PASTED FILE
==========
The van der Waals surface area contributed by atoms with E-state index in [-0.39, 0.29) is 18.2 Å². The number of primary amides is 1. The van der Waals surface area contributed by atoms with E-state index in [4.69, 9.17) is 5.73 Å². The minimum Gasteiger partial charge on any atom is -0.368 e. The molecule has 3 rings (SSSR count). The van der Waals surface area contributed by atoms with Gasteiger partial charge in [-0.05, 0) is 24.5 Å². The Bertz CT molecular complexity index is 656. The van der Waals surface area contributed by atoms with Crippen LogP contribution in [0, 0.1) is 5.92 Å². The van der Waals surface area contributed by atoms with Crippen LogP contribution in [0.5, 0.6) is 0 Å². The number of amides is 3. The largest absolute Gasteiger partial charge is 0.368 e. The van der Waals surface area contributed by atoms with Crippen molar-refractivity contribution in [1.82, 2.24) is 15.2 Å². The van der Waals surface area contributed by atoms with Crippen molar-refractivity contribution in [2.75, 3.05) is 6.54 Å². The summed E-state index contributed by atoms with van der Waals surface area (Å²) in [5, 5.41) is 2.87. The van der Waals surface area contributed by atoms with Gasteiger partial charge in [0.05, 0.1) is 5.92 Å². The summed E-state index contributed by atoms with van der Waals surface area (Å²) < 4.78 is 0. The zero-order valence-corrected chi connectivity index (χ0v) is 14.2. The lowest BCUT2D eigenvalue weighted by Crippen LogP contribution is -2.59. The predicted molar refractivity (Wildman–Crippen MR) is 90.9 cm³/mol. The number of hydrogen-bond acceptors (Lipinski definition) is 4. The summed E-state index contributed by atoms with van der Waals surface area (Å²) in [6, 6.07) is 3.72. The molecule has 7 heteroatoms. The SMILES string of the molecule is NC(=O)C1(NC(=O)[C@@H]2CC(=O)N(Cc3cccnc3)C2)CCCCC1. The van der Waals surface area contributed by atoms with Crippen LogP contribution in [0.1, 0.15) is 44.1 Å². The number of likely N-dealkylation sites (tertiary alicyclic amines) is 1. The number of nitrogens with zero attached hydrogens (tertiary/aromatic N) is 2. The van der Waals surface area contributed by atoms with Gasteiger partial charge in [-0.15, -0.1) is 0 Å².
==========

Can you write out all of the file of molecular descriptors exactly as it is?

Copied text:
The van der Waals surface area contributed by atoms with E-state index in [-0.39, 0.29) is 18.2 Å². The number of primary amides is 1. The van der Waals surface area contributed by atoms with E-state index in [4.69, 9.17) is 5.73 Å². The minimum Gasteiger partial charge on any atom is -0.368 e. The molecule has 3 rings (SSSR count). The van der Waals surface area contributed by atoms with Gasteiger partial charge in [-0.05, 0) is 24.5 Å². The Bertz CT molecular complexity index is 656. The van der Waals surface area contributed by atoms with Crippen LogP contribution in [0, 0.1) is 5.92 Å². The van der Waals surface area contributed by atoms with Crippen LogP contribution in [0.5, 0.6) is 0 Å². The number of amides is 3. The largest absolute Gasteiger partial charge is 0.368 e. The van der Waals surface area contributed by atoms with Crippen molar-refractivity contribution in [1.82, 2.24) is 15.2 Å². The van der Waals surface area contributed by atoms with Crippen molar-refractivity contribution in [2.75, 3.05) is 6.54 Å². The summed E-state index contributed by atoms with van der Waals surface area (Å²) in [5, 5.41) is 2.87. The van der Waals surface area contributed by atoms with Gasteiger partial charge in [0.05, 0.1) is 5.92 Å². The summed E-state index contributed by atoms with van der Waals surface area (Å²) < 4.78 is 0. The zero-order valence-corrected chi connectivity index (χ0v) is 14.2. The lowest BCUT2D eigenvalue weighted by Crippen LogP contribution is -2.59. The predicted molar refractivity (Wildman–Crippen MR) is 90.9 cm³/mol. The number of hydrogen-bond acceptors (Lipinski definition) is 4. The summed E-state index contributed by atoms with van der Waals surface area (Å²) in [6, 6.07) is 3.72. The molecule has 7 heteroatoms. The SMILES string of the molecule is NC(=O)C1(NC(=O)[C@@H]2CC(=O)N(Cc3cccnc3)C2)CCCCC1. The van der Waals surface area contributed by atoms with Crippen LogP contribution in [0.1, 0.15) is 44.1 Å². The number of likely N-dealkylation sites (tertiary alicyclic amines) is 1. The number of nitrogens with zero attached hydrogens (tertiary/aromatic N) is 2. The van der Waals surface area contributed by atoms with Gasteiger partial charge in [-0.15, -0.1) is 0 Å².